I think allowing these kids to just be who they are and allow them to find their in their own way in their own time works, they don't do the paradigms or time structures of so called neurotypical people but march to their own unheard beat. It's up to us to tune into their frequencies and when we do the gifts we receive are great.
I also went to HEFF intending to do a fair amount of running, I knew from talking to our Home Ed friends that mostly the kids tend to go off and do their own thing and consequently I would have lots of free time. In the end I ran only once, two days before we left. I was so relaxed by the festival, so absorbed by the vibe that I just decided not to run - and it was impulsive after an early chicken and red wine supper when I pulled on my Vibrams and went into the fields adjacent to the site. My run took place under one of the loveliest skies imaginable, the timbre and quality of light was too beautiful. I ran along a muddy farm track and next to adolescent Wheat and then onto a weirdly deserted Golf course, As a run it was odd, I felt both the total peace of my environment and struggling with a bellyful of Red Wine.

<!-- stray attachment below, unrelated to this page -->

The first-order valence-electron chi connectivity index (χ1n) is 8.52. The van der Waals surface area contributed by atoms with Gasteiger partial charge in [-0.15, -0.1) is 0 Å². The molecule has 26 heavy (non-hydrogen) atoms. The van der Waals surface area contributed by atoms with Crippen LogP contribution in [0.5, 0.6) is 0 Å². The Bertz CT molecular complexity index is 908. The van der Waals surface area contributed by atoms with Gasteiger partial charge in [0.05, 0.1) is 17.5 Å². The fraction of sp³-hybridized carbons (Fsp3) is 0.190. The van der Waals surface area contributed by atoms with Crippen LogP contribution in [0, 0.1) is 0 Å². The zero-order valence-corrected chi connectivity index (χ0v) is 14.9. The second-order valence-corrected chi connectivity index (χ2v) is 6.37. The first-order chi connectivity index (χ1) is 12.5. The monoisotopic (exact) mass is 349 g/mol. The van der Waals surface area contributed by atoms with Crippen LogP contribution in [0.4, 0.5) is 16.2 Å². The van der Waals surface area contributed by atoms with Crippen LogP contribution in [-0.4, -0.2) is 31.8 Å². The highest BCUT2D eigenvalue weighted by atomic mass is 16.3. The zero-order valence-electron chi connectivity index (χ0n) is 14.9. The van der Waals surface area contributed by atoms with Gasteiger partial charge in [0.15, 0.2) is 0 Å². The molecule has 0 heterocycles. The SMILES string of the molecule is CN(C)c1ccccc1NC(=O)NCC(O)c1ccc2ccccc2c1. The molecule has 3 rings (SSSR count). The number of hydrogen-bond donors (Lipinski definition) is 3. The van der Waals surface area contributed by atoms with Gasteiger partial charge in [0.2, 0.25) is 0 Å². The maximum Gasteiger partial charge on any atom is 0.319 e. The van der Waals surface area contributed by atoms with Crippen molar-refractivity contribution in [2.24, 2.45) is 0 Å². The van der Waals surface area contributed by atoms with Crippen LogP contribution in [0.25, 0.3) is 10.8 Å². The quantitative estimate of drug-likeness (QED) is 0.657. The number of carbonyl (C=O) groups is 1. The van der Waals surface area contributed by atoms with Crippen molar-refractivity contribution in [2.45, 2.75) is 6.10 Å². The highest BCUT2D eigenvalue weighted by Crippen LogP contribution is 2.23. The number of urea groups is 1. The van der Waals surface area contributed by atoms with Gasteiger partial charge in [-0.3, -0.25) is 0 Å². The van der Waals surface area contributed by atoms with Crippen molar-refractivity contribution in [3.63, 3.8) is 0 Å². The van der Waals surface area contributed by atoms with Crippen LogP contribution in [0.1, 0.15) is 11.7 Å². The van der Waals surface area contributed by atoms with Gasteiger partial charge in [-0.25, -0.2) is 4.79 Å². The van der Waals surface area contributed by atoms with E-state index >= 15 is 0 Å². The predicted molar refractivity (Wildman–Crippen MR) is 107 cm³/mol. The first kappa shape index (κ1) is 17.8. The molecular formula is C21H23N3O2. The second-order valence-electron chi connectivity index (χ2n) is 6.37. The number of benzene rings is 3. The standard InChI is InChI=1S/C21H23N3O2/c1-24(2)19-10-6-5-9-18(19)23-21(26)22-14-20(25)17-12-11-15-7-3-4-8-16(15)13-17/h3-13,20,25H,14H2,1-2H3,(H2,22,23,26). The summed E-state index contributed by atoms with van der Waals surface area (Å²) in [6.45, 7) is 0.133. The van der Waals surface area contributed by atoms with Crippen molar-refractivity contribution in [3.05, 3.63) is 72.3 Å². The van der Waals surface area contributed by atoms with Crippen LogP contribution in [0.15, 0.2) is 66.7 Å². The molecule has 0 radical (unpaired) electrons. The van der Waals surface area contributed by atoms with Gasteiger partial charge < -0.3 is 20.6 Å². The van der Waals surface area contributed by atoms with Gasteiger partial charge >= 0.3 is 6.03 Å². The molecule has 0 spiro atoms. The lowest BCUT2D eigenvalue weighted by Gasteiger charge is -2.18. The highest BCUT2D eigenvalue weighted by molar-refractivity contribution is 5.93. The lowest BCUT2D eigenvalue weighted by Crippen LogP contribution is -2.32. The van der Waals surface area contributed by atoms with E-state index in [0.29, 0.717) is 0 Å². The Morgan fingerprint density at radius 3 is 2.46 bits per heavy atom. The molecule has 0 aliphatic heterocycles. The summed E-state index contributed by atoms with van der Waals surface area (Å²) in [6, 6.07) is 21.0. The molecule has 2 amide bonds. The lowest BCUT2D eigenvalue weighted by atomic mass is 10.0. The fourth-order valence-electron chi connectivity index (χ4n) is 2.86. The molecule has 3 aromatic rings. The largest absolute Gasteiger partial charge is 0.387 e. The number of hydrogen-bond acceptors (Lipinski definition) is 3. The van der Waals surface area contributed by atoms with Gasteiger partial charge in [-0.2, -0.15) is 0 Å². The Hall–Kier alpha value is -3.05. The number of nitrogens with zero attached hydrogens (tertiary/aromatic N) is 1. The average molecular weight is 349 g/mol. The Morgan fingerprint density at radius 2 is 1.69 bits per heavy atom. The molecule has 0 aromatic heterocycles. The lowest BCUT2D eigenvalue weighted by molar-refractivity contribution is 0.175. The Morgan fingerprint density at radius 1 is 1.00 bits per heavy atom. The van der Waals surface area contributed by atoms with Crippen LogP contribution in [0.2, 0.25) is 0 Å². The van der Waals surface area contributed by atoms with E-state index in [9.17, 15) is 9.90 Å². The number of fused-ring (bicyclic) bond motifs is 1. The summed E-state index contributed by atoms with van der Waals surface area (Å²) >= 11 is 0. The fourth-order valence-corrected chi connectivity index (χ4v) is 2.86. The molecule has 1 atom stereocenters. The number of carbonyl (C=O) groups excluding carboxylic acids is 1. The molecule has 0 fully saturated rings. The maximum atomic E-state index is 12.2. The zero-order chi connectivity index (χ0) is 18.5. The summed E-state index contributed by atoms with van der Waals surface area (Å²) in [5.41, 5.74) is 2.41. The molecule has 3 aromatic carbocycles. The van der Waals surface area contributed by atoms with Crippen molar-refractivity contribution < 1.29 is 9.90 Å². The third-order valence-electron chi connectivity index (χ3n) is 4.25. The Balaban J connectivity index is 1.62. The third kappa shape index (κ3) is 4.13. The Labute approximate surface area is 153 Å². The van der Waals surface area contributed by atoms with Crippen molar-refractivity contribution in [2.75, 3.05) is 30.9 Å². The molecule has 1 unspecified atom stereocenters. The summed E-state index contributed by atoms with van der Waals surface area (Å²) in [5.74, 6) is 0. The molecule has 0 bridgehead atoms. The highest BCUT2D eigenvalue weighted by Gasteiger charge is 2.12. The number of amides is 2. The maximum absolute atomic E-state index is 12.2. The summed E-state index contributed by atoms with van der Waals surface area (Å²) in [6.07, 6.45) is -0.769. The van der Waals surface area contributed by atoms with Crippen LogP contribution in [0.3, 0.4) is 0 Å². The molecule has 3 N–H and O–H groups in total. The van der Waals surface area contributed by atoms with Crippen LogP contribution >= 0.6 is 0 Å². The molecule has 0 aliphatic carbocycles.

I saw no one apart from a young man with a beard on his sunken cheeks, he was sitting cross legged beneath a dead tree and gazing at the horizon. When I stopped and asked if he was OK he looked up with dark eyes and without speaking he flashed me a thumbs up, I ran on wondering if he had a wound in his side until he was just a dark speck against the Wheat.
Running alongside but not through a Wheat field Mrs May.

 Our home for a week

Mud, sun, clouds.

Speakers corner and marquees.